To achieve this objective, the NABC team evaluated the petroleum refinery and its potential to accept biomass. Key barriers to introducing biomass into a refinery are that it is solid, heterogeneous, and has high oxygen content. A successful technology must reduce oxygen content, improve miscibility with petroleum, and minimize critical contaminants that can poison catalysts. We identified three plausible refinery insertion points (Figure 1). For insertion point one (In Pt 1), biomass is converted to a bio-crude that can be co-processed with conventional crude oil. For insertion point two (In Pt 2), biomass is upgraded into refinery-ready intermediates that have properties compatible with refinery streams, which will then be further, co-processed. The third insertion point (In Pt 3) is a near-finished fuel or blendstock that could take advantage of the refinery for minimal processing (e.g. hydrotreating, isomerization). We then performed a systematic evaluation of a broad spectrum of biomass processing pathways consistent with the identified insertion points. Based on a number of criteria such as sustainability, economic and process viability, diversity of approach and commercialization potential we chose the most promising next generation process strategies. We also identified specific barriers to commercialization within each strategy associated with the use of high impact lignocellulosic feedstocks. The selection process was carried out in a series of meetings that included biofuels experts from the petroleum industry, national labs, and academia. These six process strategies provide a broad and robust suite of technologies to maximize the production of biofuels from the physically and chemically diverse range of lignocellulosic feedstocks that are projected to be available on a sustainable basis in the future. These process strategies provide technical diversity and flexibility with respect to refinery insertion points. The diversity of process strategies helps mitigate project risks, provides an opportunity to examine the relative merits of alternative process strategies and promotes synergies among technologies.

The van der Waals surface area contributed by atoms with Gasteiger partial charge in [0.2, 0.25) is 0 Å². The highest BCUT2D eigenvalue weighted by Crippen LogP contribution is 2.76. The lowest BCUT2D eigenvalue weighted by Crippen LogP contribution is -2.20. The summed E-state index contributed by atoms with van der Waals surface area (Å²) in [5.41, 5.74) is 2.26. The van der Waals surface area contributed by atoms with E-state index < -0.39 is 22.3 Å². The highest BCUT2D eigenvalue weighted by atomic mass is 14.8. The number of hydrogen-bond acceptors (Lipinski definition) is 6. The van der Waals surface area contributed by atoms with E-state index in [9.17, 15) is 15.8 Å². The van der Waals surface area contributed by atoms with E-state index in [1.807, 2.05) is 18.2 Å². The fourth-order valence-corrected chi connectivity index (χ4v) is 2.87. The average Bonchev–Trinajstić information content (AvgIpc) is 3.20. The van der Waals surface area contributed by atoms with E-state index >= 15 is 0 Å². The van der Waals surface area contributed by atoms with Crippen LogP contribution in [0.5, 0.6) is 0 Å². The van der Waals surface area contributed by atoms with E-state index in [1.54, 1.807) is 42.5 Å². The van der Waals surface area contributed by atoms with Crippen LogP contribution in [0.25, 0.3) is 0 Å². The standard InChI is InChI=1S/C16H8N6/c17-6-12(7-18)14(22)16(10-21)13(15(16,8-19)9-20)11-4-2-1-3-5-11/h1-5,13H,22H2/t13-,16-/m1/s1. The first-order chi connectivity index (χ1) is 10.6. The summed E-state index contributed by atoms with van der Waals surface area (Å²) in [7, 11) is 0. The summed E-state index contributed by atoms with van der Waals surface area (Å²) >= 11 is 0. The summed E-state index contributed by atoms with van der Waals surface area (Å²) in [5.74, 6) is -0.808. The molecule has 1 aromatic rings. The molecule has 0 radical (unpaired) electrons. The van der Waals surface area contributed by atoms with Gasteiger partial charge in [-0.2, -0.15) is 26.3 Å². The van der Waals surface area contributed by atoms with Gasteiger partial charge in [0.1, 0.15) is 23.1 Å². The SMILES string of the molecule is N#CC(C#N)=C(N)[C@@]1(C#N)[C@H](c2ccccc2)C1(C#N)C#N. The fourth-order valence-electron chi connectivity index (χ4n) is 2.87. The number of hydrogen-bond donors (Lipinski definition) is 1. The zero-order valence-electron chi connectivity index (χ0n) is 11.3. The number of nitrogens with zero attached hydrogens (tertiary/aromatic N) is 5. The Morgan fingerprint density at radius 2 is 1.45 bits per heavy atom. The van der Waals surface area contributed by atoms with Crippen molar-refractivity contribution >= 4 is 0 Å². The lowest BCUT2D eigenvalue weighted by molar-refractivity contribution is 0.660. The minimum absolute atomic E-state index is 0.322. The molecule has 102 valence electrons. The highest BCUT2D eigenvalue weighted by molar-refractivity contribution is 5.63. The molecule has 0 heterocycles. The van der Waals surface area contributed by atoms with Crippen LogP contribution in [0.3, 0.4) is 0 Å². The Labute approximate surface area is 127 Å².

The NABC team members were chosen based on two criteria: 1) world-class expertise to pro vide full coverage of the entire value chain from feedstock to fuel and 2) technical expertise and background intellectual property in areas relevant to the six process strategies. Developing the team along these lines has allowed us to assemble a consortium fully able to achieve the objectives of the project and the FOA. The industrial partners include 1) refiners BP, Tesoro, 2) technology developers UOP (with USDA-ARS and Ensyn as subcontractors), Amyris, Virent, Albemarle, RTI, 3) a separation expert Pall, and 4) a feedstock technology developer Catchlight Energy. The university partners, Colorado School of Mines, Iowa State University (with Northwestern as a subcontractor), University of California at Davis and Washington State University bring expertise in bioprocessing, catalysis, and mechanistic and kinetic modeling. The National Laboratories NREL, PNNL, ANL, and LANL bring top experts in biofuels, including bioprocessing, catalysis, computational modeling and engineering and sustainability analysis.
Through novel catalytic and fermentative approaches the NABC will transform biomass into a form that is suitable for insertion into the current refinery and distribution infrastructure. The research program will be conducted in two stages. In Stage 1, targeted research will be done to address our abilities to overcome the key barriers within a three-year project for each strategy. At the conclusion of Stage 1 we will down-select from the six process strategies and identify one to three most likely to succeed. The down-select criteria include technical, economic, and environmental metrics. Research in Stage 2 will focus on science and engineering activities to integrate the selected processes into the refining infrastructure. Underpinning all that we do will be a robust sustainability and technoeconomic analysis (TEA) function to ensure that we are selecting and developing only those pathways that will be competitive and sustainable. At the conclusion of the NABC, we will deliver a pilot-ready process, a detailed design report, and a life cycle analysis.
In summary, displacing oil at the refinery gate avoids cost in new infrastructure and increases the rate of broad deployment into the existing fleet. This approach provides a cost-effective way to supplement the existing market with drop-in fuels made from biomass, and achieve the goals of enhancing U.S. energy security, reducing greenhouse gas emissions and creating economic opportunities across the nation. This is the objective of the research of the NABC.